I was visiting some show homes with one of my daughters a short time ago as she has entered the market for a home. Like any 20 something, she is inexperienced in the process, but having grown up around the real estate business, she is more aware than most first time buyers. That being said, it was interesting to watch the NEW home process through her eyes and reality. What became clear quickly is how unprepared buyers are to evaluate the “value” of the new home they are viewing, and how poor builders are at presenting their product. Of course, there are show homes and sales staff, but I noticed a great deal of confusion in articulating clearly what exactly you get IN and ON your new home. In the industry they are called “specifications”, and, you need to pay attention to them properly to understand what you are getting in your home. (It’s likely not exactly what you are seeing in the show home.)

Builders create show homes to achieve certain things. First to merchandise and showcase their product. Second to exhibit their craftsmanship and attention to detail. Third, to let you imagine yourself in the home. And, fourth to provide an idea of what you get for your money. People, being “visual” (and generally not very good listeners) tend to believe what they see. However, since the show home is designed as a marketing showcase it likely includes “UPGRADES”, which you don’t get unless you pay for them. In an average show home, even at the entry level, that number can be in the thousands. So when you are looking at the base price of a new home you need to know what base “specification” is included to make sure you understand what you’re getting. Here is where it gets tricky. Some builders provide excellent “specification” handouts for their base specifications and some provide very poor ones. Be aware! It is your responsibility to understand what you’re buying. Once the contract is signed, your new home’s contents are for the most part fixed, except for “expensive” changes if you want to make those later. I was shocked that the builder we were visiting did not even offer a spec sheet. To me this was very, very suspect. Especially when working with inexperienced buyers. My daughter and I were left to our own devices to visit the show home and try to decipher what was an upgrade, and what was not, based on some talking points the Area Manager gave us. BRUTAL. Now really, do you think we could understand what was included in the price? My advice – if the builder won’t give you a good listing of what’s standard in their homes, turn abruptly and walk out. If you don’t understand what’s going into your home how can you possibly evaluate the price value. The fact is you can’t, and chances are there could be a problem with what you finally see your new home.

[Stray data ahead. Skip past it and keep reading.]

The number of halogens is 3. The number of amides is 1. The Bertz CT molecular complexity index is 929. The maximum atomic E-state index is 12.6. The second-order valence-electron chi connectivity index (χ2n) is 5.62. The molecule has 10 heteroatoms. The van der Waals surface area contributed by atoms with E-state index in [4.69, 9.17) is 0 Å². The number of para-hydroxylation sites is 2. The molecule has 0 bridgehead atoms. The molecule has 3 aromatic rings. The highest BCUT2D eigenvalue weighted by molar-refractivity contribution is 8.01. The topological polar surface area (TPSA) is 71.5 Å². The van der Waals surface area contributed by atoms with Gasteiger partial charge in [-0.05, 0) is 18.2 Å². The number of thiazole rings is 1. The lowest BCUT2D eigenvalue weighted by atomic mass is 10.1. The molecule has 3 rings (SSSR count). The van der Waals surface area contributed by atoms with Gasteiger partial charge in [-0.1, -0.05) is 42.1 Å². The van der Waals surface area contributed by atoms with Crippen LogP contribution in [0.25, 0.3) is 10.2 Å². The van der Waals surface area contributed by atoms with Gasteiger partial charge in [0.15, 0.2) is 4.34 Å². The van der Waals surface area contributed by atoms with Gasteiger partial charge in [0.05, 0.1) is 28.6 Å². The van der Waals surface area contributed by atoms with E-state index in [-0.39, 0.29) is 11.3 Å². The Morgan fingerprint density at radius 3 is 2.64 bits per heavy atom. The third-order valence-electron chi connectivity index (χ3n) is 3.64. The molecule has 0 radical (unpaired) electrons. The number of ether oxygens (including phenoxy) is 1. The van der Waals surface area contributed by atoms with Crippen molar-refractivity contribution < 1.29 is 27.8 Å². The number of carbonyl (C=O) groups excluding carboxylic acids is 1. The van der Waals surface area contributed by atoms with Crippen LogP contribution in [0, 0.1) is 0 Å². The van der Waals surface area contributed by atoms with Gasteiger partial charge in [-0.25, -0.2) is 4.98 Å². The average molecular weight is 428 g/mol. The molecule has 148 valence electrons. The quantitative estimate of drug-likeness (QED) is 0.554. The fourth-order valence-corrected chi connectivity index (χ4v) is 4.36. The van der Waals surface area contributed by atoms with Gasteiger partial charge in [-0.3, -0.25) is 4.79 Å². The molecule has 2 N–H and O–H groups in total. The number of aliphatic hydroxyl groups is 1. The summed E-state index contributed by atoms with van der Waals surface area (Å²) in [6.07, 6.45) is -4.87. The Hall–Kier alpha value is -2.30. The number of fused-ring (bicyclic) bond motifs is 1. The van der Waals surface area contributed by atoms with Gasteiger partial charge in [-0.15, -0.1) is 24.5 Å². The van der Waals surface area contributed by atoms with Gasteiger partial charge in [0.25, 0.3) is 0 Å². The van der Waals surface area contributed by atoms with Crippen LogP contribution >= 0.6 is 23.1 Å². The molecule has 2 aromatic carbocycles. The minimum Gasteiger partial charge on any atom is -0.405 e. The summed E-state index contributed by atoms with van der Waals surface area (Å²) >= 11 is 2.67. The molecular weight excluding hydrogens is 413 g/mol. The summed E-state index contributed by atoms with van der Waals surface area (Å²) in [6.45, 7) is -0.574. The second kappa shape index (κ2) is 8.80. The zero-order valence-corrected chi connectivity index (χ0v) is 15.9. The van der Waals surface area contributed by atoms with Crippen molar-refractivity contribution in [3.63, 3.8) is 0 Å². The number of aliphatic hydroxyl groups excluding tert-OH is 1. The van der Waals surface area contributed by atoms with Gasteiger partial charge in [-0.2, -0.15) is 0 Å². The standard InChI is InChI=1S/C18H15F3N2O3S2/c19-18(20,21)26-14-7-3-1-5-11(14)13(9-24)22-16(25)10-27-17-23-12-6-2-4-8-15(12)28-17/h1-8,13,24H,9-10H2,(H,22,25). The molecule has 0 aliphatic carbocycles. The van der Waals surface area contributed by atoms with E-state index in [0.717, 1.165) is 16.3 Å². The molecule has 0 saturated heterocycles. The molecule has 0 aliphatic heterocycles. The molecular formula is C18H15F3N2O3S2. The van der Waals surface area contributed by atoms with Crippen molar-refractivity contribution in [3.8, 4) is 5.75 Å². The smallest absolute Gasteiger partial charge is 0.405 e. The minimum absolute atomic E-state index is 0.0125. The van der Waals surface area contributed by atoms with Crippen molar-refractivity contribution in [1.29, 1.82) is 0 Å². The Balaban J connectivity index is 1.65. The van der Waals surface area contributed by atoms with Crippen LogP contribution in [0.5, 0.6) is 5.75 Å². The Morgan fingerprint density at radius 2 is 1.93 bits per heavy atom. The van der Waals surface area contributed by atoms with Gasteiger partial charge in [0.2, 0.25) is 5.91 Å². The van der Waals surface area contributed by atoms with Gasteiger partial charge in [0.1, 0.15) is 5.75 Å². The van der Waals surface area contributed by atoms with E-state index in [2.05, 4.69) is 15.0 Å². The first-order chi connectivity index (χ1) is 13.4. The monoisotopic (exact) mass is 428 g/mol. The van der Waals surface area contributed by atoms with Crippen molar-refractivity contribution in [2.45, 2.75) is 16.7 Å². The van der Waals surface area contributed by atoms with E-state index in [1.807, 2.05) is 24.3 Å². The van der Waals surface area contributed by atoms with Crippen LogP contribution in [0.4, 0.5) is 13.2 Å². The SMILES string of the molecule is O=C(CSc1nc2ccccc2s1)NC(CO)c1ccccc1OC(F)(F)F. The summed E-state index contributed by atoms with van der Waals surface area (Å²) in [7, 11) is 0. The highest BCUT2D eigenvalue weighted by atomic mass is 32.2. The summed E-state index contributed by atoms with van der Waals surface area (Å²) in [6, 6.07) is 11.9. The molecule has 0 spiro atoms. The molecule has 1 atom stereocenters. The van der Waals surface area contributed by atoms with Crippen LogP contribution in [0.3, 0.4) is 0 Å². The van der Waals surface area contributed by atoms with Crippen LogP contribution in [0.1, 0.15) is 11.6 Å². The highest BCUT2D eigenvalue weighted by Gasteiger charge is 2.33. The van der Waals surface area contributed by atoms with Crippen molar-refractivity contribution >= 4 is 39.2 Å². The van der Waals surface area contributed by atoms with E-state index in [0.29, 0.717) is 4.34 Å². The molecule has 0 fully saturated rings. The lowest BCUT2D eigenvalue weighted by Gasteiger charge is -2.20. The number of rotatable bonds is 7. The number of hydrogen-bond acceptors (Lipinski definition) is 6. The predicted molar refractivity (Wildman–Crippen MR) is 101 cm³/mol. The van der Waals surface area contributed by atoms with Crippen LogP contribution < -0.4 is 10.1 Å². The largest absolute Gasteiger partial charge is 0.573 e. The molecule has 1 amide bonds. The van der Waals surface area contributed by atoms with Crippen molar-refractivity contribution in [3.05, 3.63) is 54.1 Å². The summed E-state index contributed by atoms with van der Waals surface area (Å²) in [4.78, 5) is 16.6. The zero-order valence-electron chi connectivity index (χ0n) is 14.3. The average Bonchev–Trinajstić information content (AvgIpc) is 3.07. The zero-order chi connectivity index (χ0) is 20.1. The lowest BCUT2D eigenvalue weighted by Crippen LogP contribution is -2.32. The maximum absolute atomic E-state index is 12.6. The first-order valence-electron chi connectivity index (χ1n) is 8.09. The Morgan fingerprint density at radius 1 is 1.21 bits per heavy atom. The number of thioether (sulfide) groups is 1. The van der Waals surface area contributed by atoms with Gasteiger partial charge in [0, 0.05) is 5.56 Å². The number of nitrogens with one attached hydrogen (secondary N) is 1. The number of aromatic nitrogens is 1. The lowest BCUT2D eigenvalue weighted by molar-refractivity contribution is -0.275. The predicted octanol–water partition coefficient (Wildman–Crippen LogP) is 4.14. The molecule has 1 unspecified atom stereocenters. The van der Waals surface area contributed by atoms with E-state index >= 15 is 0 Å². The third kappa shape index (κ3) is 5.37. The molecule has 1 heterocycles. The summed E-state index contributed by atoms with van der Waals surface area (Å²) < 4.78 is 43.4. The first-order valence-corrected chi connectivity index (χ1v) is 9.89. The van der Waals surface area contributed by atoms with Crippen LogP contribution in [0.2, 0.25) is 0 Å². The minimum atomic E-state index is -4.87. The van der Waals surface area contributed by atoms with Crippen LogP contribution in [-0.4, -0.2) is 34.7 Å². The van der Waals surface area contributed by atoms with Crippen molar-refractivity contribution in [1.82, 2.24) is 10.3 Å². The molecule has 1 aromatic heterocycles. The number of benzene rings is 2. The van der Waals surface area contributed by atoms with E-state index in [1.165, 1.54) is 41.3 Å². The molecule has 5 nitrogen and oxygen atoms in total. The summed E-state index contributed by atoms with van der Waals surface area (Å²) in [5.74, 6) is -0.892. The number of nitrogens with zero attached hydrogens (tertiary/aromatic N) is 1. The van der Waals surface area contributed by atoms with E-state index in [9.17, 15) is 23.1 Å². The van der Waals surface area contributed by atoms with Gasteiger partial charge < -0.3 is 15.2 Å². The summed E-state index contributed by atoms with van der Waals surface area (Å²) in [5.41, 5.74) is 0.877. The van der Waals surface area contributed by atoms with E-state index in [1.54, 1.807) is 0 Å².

So when shopping for a home, particularly when building, make sure early in the process you understand what is in your price. Specifications apply to construction materials and features from thickness of basement walls and floors, width of sidewalks and driveway, to the finishes, components, décor and programs that give your home style and your purchase convenience. A good specification sheet addresses exterior construction and interior construction materials, finishes and fixtures and often builder programs to help you through the process. Most builders only provide complete “specification packages” once you sign a sales agreement, but good builders always provide a reasonable specification handout on your first visit. In fact, that handout is important as it allows good builders to differentiate themselves and gives credence to their pricing. So understand the basic specifications you get for a standard price and what you will need to add as upgrades, to get the look of that amazing show home or show suite. It is a detailed question that must be asked and should be clearly explained to avoid unpleasant “misunderstandings” after the sales contract has been signed.

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